Depending on site characteristics, it may be advisable to create flower strips. In this case ensure to keep drift levels as low as possible.

IV. Minimizing application intensity

IV.1 Preventive crop protection whenever possible 

  • Adjust your cropping practices, crop types and crop rotations to site-specific characteristics and avoid infestation by pathogens in order to prevent harmful substances, such as mycotoxins, from forming in the field.
  • Adjust your tillage methods to the specific site and current conditions to avoid pathogen infestation. At the same time, make sure your strategy protects the topsoil from erosion.
  • Prefer varieties and crops whose backgrounds suggest tolerance or resistance towards key site-specific pathogens. Regional cultivation recommendations can be a valuable source of information on this subject.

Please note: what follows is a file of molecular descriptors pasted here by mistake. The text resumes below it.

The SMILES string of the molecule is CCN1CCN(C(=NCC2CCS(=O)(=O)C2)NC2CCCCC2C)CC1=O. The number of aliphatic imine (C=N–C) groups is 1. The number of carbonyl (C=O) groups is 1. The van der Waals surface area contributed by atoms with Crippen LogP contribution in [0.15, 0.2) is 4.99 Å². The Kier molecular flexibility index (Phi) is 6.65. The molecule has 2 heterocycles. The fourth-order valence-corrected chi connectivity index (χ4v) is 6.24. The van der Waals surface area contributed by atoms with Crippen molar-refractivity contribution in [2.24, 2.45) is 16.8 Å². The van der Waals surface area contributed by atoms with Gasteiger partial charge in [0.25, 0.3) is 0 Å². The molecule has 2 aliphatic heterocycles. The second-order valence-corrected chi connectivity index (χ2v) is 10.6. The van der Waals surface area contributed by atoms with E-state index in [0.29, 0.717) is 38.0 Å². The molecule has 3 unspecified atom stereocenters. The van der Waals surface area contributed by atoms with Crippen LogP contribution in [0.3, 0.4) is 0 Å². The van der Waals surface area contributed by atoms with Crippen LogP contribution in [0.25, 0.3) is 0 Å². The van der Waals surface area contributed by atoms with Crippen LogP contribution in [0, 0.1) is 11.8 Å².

• Good field hygiene avoids carrying over pests.
  • Time all drilling and planting to a schedule that does not promote infestation of the future crop.
  • All cultivation and spraying should suit the individual field conditions.
  • Fertilizer is to be applied to actual requirements and at a rate that provides the crop with a balanced supply of nutrients without promoting pathogen infestation.

The authors of this bulletin are aware that the above statements on preventive crop protection are of a rather general nature. However, since the mutual ramifications and effects of the measures described are fairly complex, any specific information related to crop or pest types would go beyond the scope of this bulletin.

IV.2 Minimizing inputs

Farmers should apply crop protection chemicals that are approved for the relevant area of application only in those cases where no other practicable pest control is an option. The cost for the chemical inputs should never exceed the profits expected or losses prevented. Depending on the product’s required duration of action, rates must adjusted to the pest spectrum and reduced as necessary. This said, bear in mind that low application rates may involve the risk of resistances with respect to pest and agent.

Avoid preventive use of chemicals.

IV.3 Consultation and forecasting